28 March 2011
Rebels in Libya have retaken control of a number of towns that they had recently been forced to leave by government troops. Fierce fighting continues between the rebels and Libyan government forces, loyal to Colonel Gaddafi.
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Amidst all the dramatic headlines about the rebel advances in Libya, two things are clear. Firstly: that the rebel forces still have a very limited offensive punch. Libyan government units seem to have dissolved in front of them, rather than being defeated in battle. Secondly: the retreat of the Libyan government forces has been caused by the damage they have sustained from the air. We do not know how extensive the air attacks have been, but they clearly have dented the Libyan government forces' morale.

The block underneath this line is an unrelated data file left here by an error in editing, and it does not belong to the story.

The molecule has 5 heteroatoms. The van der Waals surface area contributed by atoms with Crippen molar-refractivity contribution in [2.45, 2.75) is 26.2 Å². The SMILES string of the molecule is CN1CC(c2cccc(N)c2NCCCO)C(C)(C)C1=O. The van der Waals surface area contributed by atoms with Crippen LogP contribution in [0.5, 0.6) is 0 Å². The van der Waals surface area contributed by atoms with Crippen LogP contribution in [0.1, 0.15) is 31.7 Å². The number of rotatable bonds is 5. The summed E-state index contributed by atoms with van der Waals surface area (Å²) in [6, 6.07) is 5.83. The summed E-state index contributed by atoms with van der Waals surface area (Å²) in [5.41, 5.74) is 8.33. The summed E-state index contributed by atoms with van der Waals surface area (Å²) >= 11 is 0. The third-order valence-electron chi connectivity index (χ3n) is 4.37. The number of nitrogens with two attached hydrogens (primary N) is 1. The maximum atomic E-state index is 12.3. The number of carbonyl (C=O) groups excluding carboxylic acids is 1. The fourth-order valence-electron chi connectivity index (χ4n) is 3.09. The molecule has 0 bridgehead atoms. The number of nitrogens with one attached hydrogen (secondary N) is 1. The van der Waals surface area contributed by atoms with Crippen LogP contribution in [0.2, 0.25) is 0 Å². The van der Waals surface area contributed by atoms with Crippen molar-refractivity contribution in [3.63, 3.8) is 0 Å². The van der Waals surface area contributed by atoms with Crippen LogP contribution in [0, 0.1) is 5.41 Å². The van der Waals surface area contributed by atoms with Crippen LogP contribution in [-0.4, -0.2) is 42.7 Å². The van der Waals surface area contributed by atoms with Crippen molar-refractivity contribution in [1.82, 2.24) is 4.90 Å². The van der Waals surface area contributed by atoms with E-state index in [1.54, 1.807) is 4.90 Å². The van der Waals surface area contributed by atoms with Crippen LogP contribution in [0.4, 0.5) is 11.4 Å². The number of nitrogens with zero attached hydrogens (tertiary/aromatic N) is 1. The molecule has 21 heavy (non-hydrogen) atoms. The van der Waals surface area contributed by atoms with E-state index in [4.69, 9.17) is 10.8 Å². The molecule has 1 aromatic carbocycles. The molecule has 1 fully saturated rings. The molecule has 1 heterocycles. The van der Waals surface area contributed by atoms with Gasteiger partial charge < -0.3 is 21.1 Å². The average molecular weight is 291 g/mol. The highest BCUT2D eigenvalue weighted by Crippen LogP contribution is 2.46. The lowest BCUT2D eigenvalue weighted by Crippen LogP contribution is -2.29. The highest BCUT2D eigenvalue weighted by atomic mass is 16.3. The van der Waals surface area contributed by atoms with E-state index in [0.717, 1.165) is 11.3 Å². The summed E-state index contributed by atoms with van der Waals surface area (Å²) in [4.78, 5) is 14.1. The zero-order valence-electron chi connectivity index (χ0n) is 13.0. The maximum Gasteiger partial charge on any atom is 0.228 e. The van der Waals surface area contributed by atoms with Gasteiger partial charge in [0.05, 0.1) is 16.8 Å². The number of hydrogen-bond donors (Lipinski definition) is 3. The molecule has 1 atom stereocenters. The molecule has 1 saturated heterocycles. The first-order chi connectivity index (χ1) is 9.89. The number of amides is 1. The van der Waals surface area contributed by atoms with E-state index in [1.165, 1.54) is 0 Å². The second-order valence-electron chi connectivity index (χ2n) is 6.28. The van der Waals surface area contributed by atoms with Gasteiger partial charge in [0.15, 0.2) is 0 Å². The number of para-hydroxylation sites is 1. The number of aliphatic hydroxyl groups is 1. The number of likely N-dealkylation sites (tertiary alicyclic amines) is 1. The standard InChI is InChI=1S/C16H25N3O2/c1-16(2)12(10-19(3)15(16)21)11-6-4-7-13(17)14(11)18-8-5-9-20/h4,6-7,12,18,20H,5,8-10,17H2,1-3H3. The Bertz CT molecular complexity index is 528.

Continuing air attacks will reach a point where they are no longer ensuring the protection of civilians, but aiding the offensive operations of the rebels. Some might argue that point has already come. Inevitably, this will cause strains within NATO (North Atlantic Treaty Organisation). No wonder then that diplomatic efforts are beginning to focus on the end game in this crisis.
A major conference involving the coalition countries and the Arab League is to be held in London. The Italians are already talking about an exit route for Colonel Gaddafi himself and Turkey's Prime Minister Recep Tayyip Erdogan is casting himself in the role of a mediator to attempt to bring about a ceasefire.
Jonathan Marcus, BBC News
Click to hear the vocabulary:
- rebel advances
progress made by anti-government fighters into government-controlled areas
- offensive punch
fighting strength or impact
melted away, or disappeared (as if giving up)
ordinary people who are not in the armed forces or police
- offensive operations
tensions or disagreements
- the coalition countries
the foreign nations (including the UK and France) whose armies are fighting together in Libya
- an exit route
a way out
- a mediator
a person who tries to get agreement between groups or people who disagree with each other